Law was a civil rights activist. He was a member of the Mississippi Leadership Conference and Mississippi Human Relations Council. For his civil rights activities and his strong positions on civil rights in the Mississippi Register, of which he was editor, he received death threats. The newspaper lost many subscribers for whom his civil rights stance was repugnant.

Charles Evers, activist and brother of Medger Evers (activist assassinated in 1963), praised Law and said he acted “not for the Negro, but for justice and what is right.”

If we had more priests like that, it would be harder to make the case for atheism.

Life is stupider than fiction: The Pope’s butler did it; Fox news reporter hired to help Vatican improve its image

I have alluded to this Vatican scandal before: The pope’s personal butler has been arrested for passing secret documents to some journalist.  The head of the Vatican bank has been fired:

The Holy See’s travails became clearly evident on May 17, with the publication of a book, Your Holiness: The Secret Papers of Benedict XVI, in which the Italian journalist Gianluigi Nuzzi reproduced dozens of leaked letters, memos and cables, many of them from within the office of the Pope. Then came the ouster of the head of the Vatican Bank, Ettore Gotti Tedeschi, who on Thursday received a vote of no confidence from the bank’s overseers, in part because he was suspected of passing on confidential documents. Finally, there was the arrest the next day of one of the men closest to the pontiff, his personal butler, Paolo Gabriele, who was caught with sensitive papers in his possession.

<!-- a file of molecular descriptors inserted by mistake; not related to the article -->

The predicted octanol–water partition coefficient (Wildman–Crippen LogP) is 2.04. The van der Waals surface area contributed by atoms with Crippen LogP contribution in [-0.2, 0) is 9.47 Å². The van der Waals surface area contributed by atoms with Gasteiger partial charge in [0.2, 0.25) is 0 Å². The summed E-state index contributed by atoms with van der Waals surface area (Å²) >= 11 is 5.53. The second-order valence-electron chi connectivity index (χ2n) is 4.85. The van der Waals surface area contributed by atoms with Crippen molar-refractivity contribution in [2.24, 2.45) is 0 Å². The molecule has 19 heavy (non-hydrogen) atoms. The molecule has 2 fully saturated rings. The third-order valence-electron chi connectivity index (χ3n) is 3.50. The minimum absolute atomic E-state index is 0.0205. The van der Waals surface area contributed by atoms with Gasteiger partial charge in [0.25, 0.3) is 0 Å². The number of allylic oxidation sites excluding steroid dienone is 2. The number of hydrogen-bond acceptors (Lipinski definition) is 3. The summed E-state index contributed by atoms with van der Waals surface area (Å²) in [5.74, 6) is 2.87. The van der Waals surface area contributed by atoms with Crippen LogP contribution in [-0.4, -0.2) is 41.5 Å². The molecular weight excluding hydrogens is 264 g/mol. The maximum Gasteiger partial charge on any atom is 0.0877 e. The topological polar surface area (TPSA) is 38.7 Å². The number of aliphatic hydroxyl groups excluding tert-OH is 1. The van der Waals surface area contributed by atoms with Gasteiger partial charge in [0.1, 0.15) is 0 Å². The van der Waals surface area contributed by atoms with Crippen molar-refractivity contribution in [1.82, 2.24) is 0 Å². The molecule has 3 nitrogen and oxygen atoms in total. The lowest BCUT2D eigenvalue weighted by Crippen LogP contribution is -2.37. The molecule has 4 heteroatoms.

And this all presumably has to do with a power struggle within the Vatican:

Many Vatican watchers have speculated that the drama is the fall out of a struggle for power between Pope Benedict XVI’s second-in-command, Secretary of State Cardinal Tarcisio Bertone, and rival cardinals and the Vatican’s veteran diplomatic staff, which has resented him since his arrival. “Bertone is effectively under fire,” says Magister. “If the government of the church is in such disastrous condition, then it’s clear that the head of the state needs to answer for these.”

So yesterday the pope came up with a strong response to the scandal: he hired someone from Fox News to be the Vatican’s media adviser.  Smart move!  The Vatican will become fair and balanced!  It reports, you decide!  Here are the other kinds of things this guy will deal with:

Benedict’s now-infamous speech about Muslims and violence, his 2009 decision to rehabilitate a schismatic bishop who denied the Holocaust, and the Vatican’s response to the 2010 explosion of the sex abuse scandal are just a few of the blunders that have tarnished Benedict’s papacy.

Of course, there is no indication that the Vatican will actually change its beliefs or practices as a result of this move.  The Vatican will do what it does; Benedict will believe what he believes; things will presumably just be messaged more smoothly.

Here, by the way, is an exhaustive Wikipedia article about Benedict’s speech that caused such problems with Muslims.  Good job promoting religious dialogue, Benedict!

Anyway, let me just remind folks that Pontiff numbers among its many characters the Vatican secretary of state, the head of the Vatican bank, and the pope’s butler (really, his personal aide).  Plus scenes of Fenway Park!  And it’s currently available for the astonishingly low price of $0.99!